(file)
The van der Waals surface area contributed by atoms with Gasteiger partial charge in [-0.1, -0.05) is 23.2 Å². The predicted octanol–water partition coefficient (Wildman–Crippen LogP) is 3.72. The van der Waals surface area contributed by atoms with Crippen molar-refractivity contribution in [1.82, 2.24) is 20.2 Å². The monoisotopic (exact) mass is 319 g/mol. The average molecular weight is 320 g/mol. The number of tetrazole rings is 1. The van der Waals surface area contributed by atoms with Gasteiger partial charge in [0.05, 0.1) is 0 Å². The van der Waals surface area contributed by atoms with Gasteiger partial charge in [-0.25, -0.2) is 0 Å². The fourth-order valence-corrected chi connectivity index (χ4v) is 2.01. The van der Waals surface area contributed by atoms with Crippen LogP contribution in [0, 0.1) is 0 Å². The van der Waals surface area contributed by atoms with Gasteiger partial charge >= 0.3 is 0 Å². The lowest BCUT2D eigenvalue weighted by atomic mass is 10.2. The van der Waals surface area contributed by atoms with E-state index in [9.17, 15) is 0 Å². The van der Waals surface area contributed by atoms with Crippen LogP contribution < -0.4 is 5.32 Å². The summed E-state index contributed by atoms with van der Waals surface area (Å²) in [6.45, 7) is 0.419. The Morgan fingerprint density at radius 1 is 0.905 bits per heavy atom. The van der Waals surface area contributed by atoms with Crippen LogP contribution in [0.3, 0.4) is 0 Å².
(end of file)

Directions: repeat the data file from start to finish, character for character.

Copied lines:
The van der Waals surface area contributed by atoms with Gasteiger partial charge in [-0.1, -0.05) is 23.2 Å². The predicted octanol–water partition coefficient (Wildman–Crippen LogP) is 3.72. The van der Waals surface area contributed by atoms with Crippen molar-refractivity contribution in [1.82, 2.24) is 20.2 Å². The monoisotopic (exact) mass is 319 g/mol. The average molecular weight is 320 g/mol. The number of tetrazole rings is 1. The van der Waals surface area contributed by atoms with Gasteiger partial charge in [0.05, 0.1) is 0 Å². The van der Waals surface area contributed by atoms with Gasteiger partial charge in [-0.25, -0.2) is 0 Å². The fourth-order valence-corrected chi connectivity index (χ4v) is 2.01. The van der Waals surface area contributed by atoms with Crippen LogP contribution in [0, 0.1) is 0 Å². The van der Waals surface area contributed by atoms with Gasteiger partial charge >= 0.3 is 0 Å². The lowest BCUT2D eigenvalue weighted by atomic mass is 10.2. The van der Waals surface area contributed by atoms with E-state index in [9.17, 15) is 0 Å². The van der Waals surface area contributed by atoms with Crippen LogP contribution < -0.4 is 5.32 Å². The summed E-state index contributed by atoms with van der Waals surface area (Å²) in [6.45, 7) is 0.419. The Morgan fingerprint density at radius 1 is 0.905 bits per heavy atom. The van der Waals surface area contributed by atoms with Crippen LogP contribution in [0.3, 0.4) is 0 Å².